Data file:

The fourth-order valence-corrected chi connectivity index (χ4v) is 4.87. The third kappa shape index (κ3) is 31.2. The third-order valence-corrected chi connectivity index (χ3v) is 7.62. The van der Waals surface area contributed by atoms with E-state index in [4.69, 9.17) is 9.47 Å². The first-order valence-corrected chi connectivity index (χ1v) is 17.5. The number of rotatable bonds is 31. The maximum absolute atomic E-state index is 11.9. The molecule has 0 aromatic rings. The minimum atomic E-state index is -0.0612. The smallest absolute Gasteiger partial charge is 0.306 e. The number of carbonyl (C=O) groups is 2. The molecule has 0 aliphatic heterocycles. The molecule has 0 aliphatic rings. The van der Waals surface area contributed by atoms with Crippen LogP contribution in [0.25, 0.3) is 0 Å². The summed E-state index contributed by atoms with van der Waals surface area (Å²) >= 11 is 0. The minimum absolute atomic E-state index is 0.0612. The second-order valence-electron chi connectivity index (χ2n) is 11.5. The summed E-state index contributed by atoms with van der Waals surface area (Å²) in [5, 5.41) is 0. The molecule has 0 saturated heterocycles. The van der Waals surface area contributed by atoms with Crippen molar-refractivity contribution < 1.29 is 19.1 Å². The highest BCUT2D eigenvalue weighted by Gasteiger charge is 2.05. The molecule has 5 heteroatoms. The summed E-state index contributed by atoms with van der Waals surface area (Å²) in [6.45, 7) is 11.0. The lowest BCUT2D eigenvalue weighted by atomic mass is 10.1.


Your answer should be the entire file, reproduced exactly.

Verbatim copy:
The fourth-order valence-corrected chi connectivity index (χ4v) is 4.87. The third kappa shape index (κ3) is 31.2. The third-order valence-corrected chi connectivity index (χ3v) is 7.62. The van der Waals surface area contributed by atoms with E-state index in [4.69, 9.17) is 9.47 Å². The first-order valence-corrected chi connectivity index (χ1v) is 17.5. The number of rotatable bonds is 31. The maximum absolute atomic E-state index is 11.9. The molecule has 0 aromatic rings. The minimum atomic E-state index is -0.0612. The smallest absolute Gasteiger partial charge is 0.306 e. The number of carbonyl (C=O) groups is 2. The molecule has 0 aliphatic heterocycles. The molecule has 0 aliphatic rings. The van der Waals surface area contributed by atoms with Crippen LogP contribution in [0.25, 0.3) is 0 Å². The summed E-state index contributed by atoms with van der Waals surface area (Å²) >= 11 is 0. The minimum absolute atomic E-state index is 0.0612. The second-order valence-electron chi connectivity index (χ2n) is 11.5. The summed E-state index contributed by atoms with van der Waals surface area (Å²) in [5, 5.41) is 0. The molecule has 0 saturated heterocycles. The van der Waals surface area contributed by atoms with Crippen molar-refractivity contribution < 1.29 is 19.1 Å². The highest BCUT2D eigenvalue weighted by Gasteiger charge is 2.05. The molecule has 5 heteroatoms. The summed E-state index contributed by atoms with van der Waals surface area (Å²) in [6.45, 7) is 11.0. The lowest BCUT2D eigenvalue weighted by atomic mass is 10.1.